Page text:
Mia Mingus (left) facilitating a discussion at the University of New Hampshire

Durham, N.H. – At the January 2010 Campus Training & Technical Assistance Institute (TTI) in Orlando, Jane Stapleton, the project director of the U.S. Department of Justice, Office on Violence Against Women (OVW) Grant to reduce sexual assault, domestic violence, dating violence and stalking at the University of New Hampshire (UNH) attended the endnote presentation where Mia Mingus spoke about the intersection of violence and the urgency of not only responding to violence but collaborating with allies in preventing and ultimately ending sexual violence.  Jane’s enthusiasm in hearing Mia’s presentation carried over to having the out spoken activist facilitate a discussion on the intersection of violence at UNH.

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Mia Mingus

Mia Mingus

Mia Mingus is a queer disabled woman of color, South Korean transracial adoptee, and organizer.  Through her work on disability, race, reproductive justice, gender, sexuality, and transracial adoption, she recognizes the urgency and barriers for oppressed communities to work together and build alliances for liberation.  Though her activism changes and evolves, her roots remain firmly planted in ending sexual violence.  Mia has been recognized for her work with the 2008 Creating Change Award by the National Gay and Lesbian Task Force.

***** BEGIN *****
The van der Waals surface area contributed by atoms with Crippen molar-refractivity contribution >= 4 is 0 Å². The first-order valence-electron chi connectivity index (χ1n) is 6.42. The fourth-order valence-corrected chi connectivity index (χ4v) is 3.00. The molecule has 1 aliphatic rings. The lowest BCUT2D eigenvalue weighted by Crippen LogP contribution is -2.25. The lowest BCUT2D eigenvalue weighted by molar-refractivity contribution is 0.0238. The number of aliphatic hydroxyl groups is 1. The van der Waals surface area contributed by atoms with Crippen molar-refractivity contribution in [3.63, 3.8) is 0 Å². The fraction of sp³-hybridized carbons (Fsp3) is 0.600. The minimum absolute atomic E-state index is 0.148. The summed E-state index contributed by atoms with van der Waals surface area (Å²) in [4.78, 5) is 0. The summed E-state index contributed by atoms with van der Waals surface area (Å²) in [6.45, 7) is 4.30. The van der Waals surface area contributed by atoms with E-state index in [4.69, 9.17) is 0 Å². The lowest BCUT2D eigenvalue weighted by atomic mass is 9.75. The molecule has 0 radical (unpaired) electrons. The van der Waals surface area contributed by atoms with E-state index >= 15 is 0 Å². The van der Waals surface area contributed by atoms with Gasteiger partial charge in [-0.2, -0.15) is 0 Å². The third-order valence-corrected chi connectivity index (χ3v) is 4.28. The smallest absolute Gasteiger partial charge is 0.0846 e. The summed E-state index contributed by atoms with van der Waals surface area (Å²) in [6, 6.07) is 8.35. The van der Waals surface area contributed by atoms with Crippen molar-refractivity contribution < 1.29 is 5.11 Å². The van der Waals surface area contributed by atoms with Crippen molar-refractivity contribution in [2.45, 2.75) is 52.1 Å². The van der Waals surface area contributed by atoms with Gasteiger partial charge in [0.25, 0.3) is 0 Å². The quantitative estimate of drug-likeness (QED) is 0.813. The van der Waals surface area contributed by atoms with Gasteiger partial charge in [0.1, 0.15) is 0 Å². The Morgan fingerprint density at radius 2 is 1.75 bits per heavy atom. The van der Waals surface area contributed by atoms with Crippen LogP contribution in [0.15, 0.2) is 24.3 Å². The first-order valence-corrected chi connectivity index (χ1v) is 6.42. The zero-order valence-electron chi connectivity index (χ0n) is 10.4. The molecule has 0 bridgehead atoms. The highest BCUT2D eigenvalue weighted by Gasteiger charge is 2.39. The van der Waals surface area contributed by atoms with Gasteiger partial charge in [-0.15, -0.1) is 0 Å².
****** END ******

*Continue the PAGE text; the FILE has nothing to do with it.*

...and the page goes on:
As the Endnote speaker at the Campus Winter Institute, Mia delivered a challenging, theoretical speech on the intersectionality of identities in sexual violence and how collaboration can help end sexual violence.

[podcast]http://calcasa.org/wp-content/uploads/2010/02/20100204MiaMingus.mp3[/podcast]

Orlando, FL – On January 20-21, campus grantees gathered in Orlando for the Winter 2010 Training & Technical Assistance (TTI).  The two days provided keynote speakers and workshop sessions aimed to address the institute’s theme “Coordinated Community Response and Working with Underserved Communities” by focusing on a variety of areas: law enforcement, best practices in meeting minimum grant standards, working with underserved communities, peer education, and engaging men in campus work.

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Campus advocates gather at Winter 2010 Institute